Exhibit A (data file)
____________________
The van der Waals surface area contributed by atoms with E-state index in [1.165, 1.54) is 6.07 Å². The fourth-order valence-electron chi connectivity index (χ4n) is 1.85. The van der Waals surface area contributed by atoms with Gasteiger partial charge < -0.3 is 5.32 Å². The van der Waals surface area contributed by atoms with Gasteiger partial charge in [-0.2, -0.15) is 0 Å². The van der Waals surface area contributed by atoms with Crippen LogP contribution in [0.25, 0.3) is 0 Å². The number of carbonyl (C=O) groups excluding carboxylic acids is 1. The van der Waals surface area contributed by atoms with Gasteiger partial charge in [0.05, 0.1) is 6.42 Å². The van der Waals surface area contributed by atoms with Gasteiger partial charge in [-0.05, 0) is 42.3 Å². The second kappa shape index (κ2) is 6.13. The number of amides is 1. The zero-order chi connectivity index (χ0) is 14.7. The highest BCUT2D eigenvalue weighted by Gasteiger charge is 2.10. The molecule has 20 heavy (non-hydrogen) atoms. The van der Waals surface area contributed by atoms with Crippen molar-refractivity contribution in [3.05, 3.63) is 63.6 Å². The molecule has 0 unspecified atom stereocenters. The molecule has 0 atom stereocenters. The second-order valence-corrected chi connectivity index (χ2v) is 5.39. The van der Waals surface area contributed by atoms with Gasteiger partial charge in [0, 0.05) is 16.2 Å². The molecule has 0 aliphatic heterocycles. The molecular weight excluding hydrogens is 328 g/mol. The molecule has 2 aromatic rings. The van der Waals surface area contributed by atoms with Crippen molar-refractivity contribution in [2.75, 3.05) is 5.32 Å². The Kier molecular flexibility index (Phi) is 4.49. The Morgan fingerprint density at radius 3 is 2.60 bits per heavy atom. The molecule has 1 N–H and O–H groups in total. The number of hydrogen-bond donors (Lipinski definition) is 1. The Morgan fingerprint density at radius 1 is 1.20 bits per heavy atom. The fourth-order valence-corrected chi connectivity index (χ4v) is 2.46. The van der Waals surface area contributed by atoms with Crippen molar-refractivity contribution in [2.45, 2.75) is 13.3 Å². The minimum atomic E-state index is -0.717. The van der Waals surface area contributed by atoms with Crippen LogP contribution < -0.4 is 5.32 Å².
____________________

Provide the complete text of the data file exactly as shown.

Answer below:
The van der Waals surface area contributed by atoms with E-state index in [1.165, 1.54) is 6.07 Å². The fourth-order valence-electron chi connectivity index (χ4n) is 1.85. The van der Waals surface area contributed by atoms with Gasteiger partial charge < -0.3 is 5.32 Å². The van der Waals surface area contributed by atoms with Gasteiger partial charge in [-0.2, -0.15) is 0 Å². The van der Waals surface area contributed by atoms with Crippen LogP contribution in [0.25, 0.3) is 0 Å². The number of carbonyl (C=O) groups excluding carboxylic acids is 1. The van der Waals surface area contributed by atoms with Gasteiger partial charge in [0.05, 0.1) is 6.42 Å². The van der Waals surface area contributed by atoms with Gasteiger partial charge in [-0.05, 0) is 42.3 Å². The second kappa shape index (κ2) is 6.13. The number of amides is 1. The zero-order chi connectivity index (χ0) is 14.7. The highest BCUT2D eigenvalue weighted by Gasteiger charge is 2.10. The molecule has 20 heavy (non-hydrogen) atoms. The van der Waals surface area contributed by atoms with Crippen molar-refractivity contribution in [3.05, 3.63) is 63.6 Å². The molecule has 0 unspecified atom stereocenters. The molecule has 0 atom stereocenters. The second-order valence-corrected chi connectivity index (χ2v) is 5.39. The van der Waals surface area contributed by atoms with Gasteiger partial charge in [0, 0.05) is 16.2 Å². The molecule has 0 aliphatic heterocycles. The molecular weight excluding hydrogens is 328 g/mol. The molecule has 2 aromatic rings. The van der Waals surface area contributed by atoms with Crippen molar-refractivity contribution in [2.75, 3.05) is 5.32 Å². The Kier molecular flexibility index (Phi) is 4.49. The Morgan fingerprint density at radius 3 is 2.60 bits per heavy atom. The molecule has 1 N–H and O–H groups in total. The number of hydrogen-bond donors (Lipinski definition) is 1. The Morgan fingerprint density at radius 1 is 1.20 bits per heavy atom. The fourth-order valence-corrected chi connectivity index (χ4v) is 2.46. The van der Waals surface area contributed by atoms with Crippen molar-refractivity contribution in [2.45, 2.75) is 13.3 Å². The minimum atomic E-state index is -0.717. The van der Waals surface area contributed by atoms with Crippen LogP contribution < -0.4 is 5.32 Å².